DiPietro angry over Sfikas ads alleging absenteeism on votes CAMPAIGN 1994

September 10, 1994|By JoAnna Daemmrich | JoAnna Daemmrich,Sun Staff Writer

At first, Anthony M. DiPietro Jr. tried to shrug off the slick, attention-grabbing brochures with his name under the picture of an empty chair.

He had, after all, weathered four campaigns to represent Southeast Baltimore in the House of Delegates and thought he )) had seen just about everything. But then came the next brochure, followed by a series of aggressive radio ads by his main opponent in Tuesday's primary -- City Councilman Perry Sfikas. And they got on Mr. DiPietro's nerves.

So yesterday, Mr. DiPietro, one of three Democrats seeking the 46th District Senate seat vacated by gubernatorial candidate American Joe Miedusiewski, fought back. He hired a lawyer and went to court to stop the ads.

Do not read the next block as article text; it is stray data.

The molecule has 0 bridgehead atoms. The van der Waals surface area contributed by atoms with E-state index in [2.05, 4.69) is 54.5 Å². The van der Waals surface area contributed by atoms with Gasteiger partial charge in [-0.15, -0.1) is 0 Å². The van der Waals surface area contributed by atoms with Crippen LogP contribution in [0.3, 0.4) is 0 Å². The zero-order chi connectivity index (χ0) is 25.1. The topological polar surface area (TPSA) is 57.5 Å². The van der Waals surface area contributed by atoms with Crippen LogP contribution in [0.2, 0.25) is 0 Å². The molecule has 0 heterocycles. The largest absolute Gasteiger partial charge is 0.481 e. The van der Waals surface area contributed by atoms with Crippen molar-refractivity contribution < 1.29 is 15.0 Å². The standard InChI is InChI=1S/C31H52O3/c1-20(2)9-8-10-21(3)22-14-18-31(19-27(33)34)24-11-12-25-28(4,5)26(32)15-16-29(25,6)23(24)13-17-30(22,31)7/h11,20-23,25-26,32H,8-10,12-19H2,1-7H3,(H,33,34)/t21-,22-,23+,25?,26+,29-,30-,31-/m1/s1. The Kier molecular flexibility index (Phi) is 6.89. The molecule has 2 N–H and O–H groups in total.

But a judge refused to grant his request for an injunction.

"I must be doing something right -- I was elected four times. I have really thick skin, you know," said Mr. DiPietro, pinching his arm. "But I can't stand to be called a thief."

The four-term delegate, who is known for helping organize the "I Am An American Day Parade," became infuriated by the ads that charge he has missed 2,300 votes during his tenure. "They're blatant lies," he complained.

Mr. DiPietro acknowledges missing some votes when he was called off the House floor or was ill. But he says he voted on all major bills.

Not true, says Mr. Sfikas, D-1st.

One of the brochures says that Mr. DiPietro missed key votes on making carjacking a crime, tightening drunk driving laws and anti-pollution measures. It concludes, "After missing 2,300 votes, Tony DiPietro wants a promotion. If this was your work, would you get a promotion? Say No to a candidate who accepts public paychecks but does not do the public's work."

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